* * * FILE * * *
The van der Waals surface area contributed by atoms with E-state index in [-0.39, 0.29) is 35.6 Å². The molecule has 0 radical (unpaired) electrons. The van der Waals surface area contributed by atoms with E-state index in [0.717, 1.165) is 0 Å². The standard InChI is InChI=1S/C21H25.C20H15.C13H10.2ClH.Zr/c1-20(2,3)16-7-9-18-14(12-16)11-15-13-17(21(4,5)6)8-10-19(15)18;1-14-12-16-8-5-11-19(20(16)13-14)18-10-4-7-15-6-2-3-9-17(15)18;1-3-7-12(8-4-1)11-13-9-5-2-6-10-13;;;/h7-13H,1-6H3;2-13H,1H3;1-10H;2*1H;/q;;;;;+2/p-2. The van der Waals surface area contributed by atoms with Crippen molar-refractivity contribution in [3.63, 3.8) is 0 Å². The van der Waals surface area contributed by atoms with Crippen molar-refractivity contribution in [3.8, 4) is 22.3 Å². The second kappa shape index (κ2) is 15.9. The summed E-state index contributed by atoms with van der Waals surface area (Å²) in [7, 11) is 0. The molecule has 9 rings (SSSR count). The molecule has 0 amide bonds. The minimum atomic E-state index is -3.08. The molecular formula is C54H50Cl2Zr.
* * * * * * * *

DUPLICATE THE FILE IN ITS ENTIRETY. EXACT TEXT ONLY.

The van der Waals surface area contributed by atoms with E-state index in [-0.39, 0.29) is 35.6 Å². The molecule has 0 radical (unpaired) electrons. The van der Waals surface area contributed by atoms with E-state index in [0.717, 1.165) is 0 Å². The standard InChI is InChI=1S/C21H25.C20H15.C13H10.2ClH.Zr/c1-20(2,3)16-7-9-18-14(12-16)11-15-13-17(21(4,5)6)8-10-19(15)18;1-14-12-16-8-5-11-19(20(16)13-14)18-10-4-7-15-6-2-3-9-17(15)18;1-3-7-12(8-4-1)11-13-9-5-2-6-10-13;;;/h7-13H,1-6H3;2-13H,1H3;1-10H;2*1H;/q;;;;;+2/p-2. The van der Waals surface area contributed by atoms with Crippen molar-refractivity contribution in [3.63, 3.8) is 0 Å². The van der Waals surface area contributed by atoms with Crippen molar-refractivity contribution in [3.8, 4) is 22.3 Å². The second kappa shape index (κ2) is 15.9. The summed E-state index contributed by atoms with van der Waals surface area (Å²) in [7, 11) is 0. The molecule has 9 rings (SSSR count). The molecule has 0 amide bonds. The minimum atomic E-state index is -3.08. The molecular formula is C54H50Cl2Zr.